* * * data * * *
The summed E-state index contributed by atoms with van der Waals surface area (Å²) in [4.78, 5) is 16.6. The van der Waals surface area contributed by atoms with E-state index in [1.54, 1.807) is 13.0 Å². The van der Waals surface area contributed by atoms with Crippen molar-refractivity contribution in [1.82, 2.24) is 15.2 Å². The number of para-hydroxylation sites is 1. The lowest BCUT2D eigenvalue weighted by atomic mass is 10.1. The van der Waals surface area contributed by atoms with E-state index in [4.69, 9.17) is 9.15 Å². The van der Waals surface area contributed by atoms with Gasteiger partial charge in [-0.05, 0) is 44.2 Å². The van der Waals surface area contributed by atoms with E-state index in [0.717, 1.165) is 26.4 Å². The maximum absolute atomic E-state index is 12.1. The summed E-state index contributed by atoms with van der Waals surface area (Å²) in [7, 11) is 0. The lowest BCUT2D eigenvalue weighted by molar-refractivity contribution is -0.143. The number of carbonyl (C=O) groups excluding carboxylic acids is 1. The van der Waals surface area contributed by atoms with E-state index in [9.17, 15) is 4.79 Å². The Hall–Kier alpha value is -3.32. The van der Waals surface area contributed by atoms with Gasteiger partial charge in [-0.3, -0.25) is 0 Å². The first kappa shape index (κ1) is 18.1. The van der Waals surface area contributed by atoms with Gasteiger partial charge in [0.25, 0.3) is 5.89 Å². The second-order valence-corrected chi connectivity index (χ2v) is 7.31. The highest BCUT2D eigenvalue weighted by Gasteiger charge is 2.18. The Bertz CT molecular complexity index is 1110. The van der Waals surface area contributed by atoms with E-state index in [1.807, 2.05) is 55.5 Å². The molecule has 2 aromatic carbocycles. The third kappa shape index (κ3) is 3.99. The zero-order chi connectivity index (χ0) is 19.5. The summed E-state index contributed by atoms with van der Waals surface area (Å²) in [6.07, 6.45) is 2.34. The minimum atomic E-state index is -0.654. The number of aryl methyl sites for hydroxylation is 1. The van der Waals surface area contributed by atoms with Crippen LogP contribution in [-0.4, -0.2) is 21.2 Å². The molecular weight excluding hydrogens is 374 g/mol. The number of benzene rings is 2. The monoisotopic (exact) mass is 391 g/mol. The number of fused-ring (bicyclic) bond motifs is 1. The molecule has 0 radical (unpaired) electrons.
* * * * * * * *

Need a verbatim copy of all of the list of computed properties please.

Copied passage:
The summed E-state index contributed by atoms with van der Waals surface area (Å²) in [4.78, 5) is 16.6. The van der Waals surface area contributed by atoms with E-state index in [1.54, 1.807) is 13.0 Å². The van der Waals surface area contributed by atoms with Crippen molar-refractivity contribution in [1.82, 2.24) is 15.2 Å². The number of para-hydroxylation sites is 1. The lowest BCUT2D eigenvalue weighted by atomic mass is 10.1. The van der Waals surface area contributed by atoms with E-state index in [4.69, 9.17) is 9.15 Å². The van der Waals surface area contributed by atoms with Gasteiger partial charge in [-0.05, 0) is 44.2 Å². The van der Waals surface area contributed by atoms with E-state index in [0.717, 1.165) is 26.4 Å². The maximum absolute atomic E-state index is 12.1. The summed E-state index contributed by atoms with van der Waals surface area (Å²) in [7, 11) is 0. The lowest BCUT2D eigenvalue weighted by molar-refractivity contribution is -0.143. The number of carbonyl (C=O) groups excluding carboxylic acids is 1. The van der Waals surface area contributed by atoms with E-state index in [9.17, 15) is 4.79 Å². The Hall–Kier alpha value is -3.32. The van der Waals surface area contributed by atoms with Gasteiger partial charge in [-0.3, -0.25) is 0 Å². The first kappa shape index (κ1) is 18.1. The van der Waals surface area contributed by atoms with Gasteiger partial charge in [0.25, 0.3) is 5.89 Å². The second-order valence-corrected chi connectivity index (χ2v) is 7.31. The highest BCUT2D eigenvalue weighted by Gasteiger charge is 2.18. The Bertz CT molecular complexity index is 1110. The van der Waals surface area contributed by atoms with E-state index in [1.807, 2.05) is 55.5 Å². The molecule has 2 aromatic carbocycles. The third kappa shape index (κ3) is 3.99. The zero-order chi connectivity index (χ0) is 19.5. The summed E-state index contributed by atoms with van der Waals surface area (Å²) in [6.07, 6.45) is 2.34. The minimum atomic E-state index is -0.654. The number of aryl methyl sites for hydroxylation is 1. The van der Waals surface area contributed by atoms with Crippen LogP contribution in [-0.4, -0.2) is 21.2 Å². The molecular weight excluding hydrogens is 374 g/mol. The number of benzene rings is 2. The monoisotopic (exact) mass is 391 g/mol. The number of fused-ring (bicyclic) bond motifs is 1. The molecule has 0 radical (unpaired) electrons.